Several years ago, I worked with a therapist in Michigan during my separation from P’s father. This therapist was brilliant in many ways, and her approach was just what I needed at the time; I often credit her with literally guiding me out of the dead-end situation I was in. I continued to meet with her after the separation, when it was just P and me and when I struggled with intense isolation and loneliness. On one occasion, when I shared these feelings, she responded, “Part of this is just P’s age right now.” She proceeded to tell me about how, when she was a stay-at-home mom with her oldest child, then a year old, she would pace by the window in the afternoon waiting for her husband to come home. At the time, I found her comment irritating and thoughtless; after all, the primary source of my isolation was precisely that no one would be coming home at the end of the day, possibly for a very long time, possibly forever.
Now, more than two years later, I still think her comment was insensitive, but I do understand better what she was trying to say. P’s fourth birthday is coming up in just a few weeks, and I am awestruck by the person he is becoming, and how our relationship is shifting. Much of the observable change has occurred just in the past few weeks. On the one hand, he can simply do many more things by himself, like filling up his water cup or washing his hands. It’s not consistent — I often have to remind him, or ask him if he wants to try something on his own — but we’re getting there.
Then, too, on multiple occasions I have found myself suddenly alone, unexpectedly free to do whatever I want. Lately, when we arrive home from school and work, P goes into his room to lay on his bed for a few minutes, then begins to play by himself. His games have become increasingly elaborate – extended stories, usually involving his dinosaurs or his trains, that last for 15 or 20 minutes. And for the last several nights, he has asked to look at books alone in his room before bed, then gotten up to turn out the light, wave at me, and go to sleep (this is a new routine, so sometimes this happens three or four times in a night before it sticks and he’s really out).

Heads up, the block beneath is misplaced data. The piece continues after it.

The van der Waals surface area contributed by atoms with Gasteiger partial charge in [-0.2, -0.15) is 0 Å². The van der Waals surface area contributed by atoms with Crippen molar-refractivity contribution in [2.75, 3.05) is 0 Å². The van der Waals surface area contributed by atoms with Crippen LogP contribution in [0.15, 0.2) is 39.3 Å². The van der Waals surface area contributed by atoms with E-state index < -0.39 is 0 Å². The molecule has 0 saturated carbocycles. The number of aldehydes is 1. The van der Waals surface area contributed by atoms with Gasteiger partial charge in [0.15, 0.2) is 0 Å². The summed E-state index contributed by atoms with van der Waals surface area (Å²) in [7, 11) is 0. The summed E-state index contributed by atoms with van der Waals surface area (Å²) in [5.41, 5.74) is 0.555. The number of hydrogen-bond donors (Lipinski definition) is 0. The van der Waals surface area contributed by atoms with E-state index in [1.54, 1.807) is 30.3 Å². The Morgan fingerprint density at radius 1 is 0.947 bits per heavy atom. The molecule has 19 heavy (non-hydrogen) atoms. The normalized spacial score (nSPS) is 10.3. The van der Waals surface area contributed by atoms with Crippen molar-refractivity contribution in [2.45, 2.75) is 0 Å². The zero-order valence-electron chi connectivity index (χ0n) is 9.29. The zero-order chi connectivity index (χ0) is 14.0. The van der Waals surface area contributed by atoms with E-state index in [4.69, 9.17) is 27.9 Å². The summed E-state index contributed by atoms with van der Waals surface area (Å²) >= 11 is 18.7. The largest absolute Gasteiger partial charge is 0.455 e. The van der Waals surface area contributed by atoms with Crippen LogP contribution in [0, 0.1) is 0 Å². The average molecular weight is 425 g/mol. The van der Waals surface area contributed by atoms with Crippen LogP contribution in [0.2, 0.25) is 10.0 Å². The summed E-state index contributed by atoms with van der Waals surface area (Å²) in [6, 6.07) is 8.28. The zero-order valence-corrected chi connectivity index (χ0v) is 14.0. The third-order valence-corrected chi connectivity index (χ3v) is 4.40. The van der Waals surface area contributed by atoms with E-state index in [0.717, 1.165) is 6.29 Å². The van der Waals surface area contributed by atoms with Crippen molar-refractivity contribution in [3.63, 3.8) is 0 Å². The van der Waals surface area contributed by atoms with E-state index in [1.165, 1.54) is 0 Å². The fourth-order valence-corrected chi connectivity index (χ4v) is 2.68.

Though I am awed by this shift, I also feel ambivalent about it. It’s not that I am sad he is growing up (or at least, not overwhelmingly so), but rather that I am aware my role is shifting and I don’t yet know how to respond. When he heads off to play alone, for example, I have had to stifle the urge to go in after him; instead, I sit awkwardly on the couch or stand next to the counter in the kitchen, unsure of what to do with myself. I have simply forgotten how I used to spend idle time before I had him. I think I used to stare out the window a lot, but that doesn’t feel particularly satisfying now. So the default has been to empty the dishwasher, or pick up my phone and play Sudoku; tonight, I dared to answer a few work emails. I can’t (yet) relax and lose myself in a book – my ear is still listening for him, ready at a moment’s notice to provide whatever he might need. In a very real way, my entire identity is still wrapped up in being his everything. But he needs less and less now, at least in the way of caregiving, and more in the way of teaching about the world and providing a moral framework.
I’m working that part out, too – specifically, how to talk to him about more sophisticated and problematic issues. He is capable of understanding more now, though he still responds in classic preschooler ways. For example, last weekend I took him to get a haircut and, in the course of my conversation with the hairstylist, learned that a major amusement park at a nearby beach had closed down in the late 1950s or early 1960s when, according to the stylist, “they began bussing in a different element” (in other words, during the era of racial integration). Afterwards, as we drove to the park, I debated to myself whether and how to bring the topic up with P. I decided to ask if he had heard what the stylist said. He had. So I paraphrased in my own words: “She meant that people who looked different started going to the park, but then, instead of sharing, some other people closed the park down so nobody could use it.” I asked him what he thought about that. His answer was priceless: “They’re bad guys!” (I’m also working on deconstructing the idea of “bad guys,” and replacing it with “people who did a bad thing”, but this has been a surprisingly hard idea to break). Anyway, although the conversation was very short and his answer was simple, it pleased me that we were able to talk about something so important, and on his terms.
Perhaps best of all, P is becoming more distinctly my companion, rather than solely my charge and responsibility. Last night, he told me a joke that was genuinely funny, and I laughed out loud. How surprising and refreshing it was to laugh a real laugh, rather than the fake laugh I adopted for the sake of encouraging or humoring him. This is the part I’ve been looking forward to for years, and here it is, sooner than I expected. My sweet P is growing up.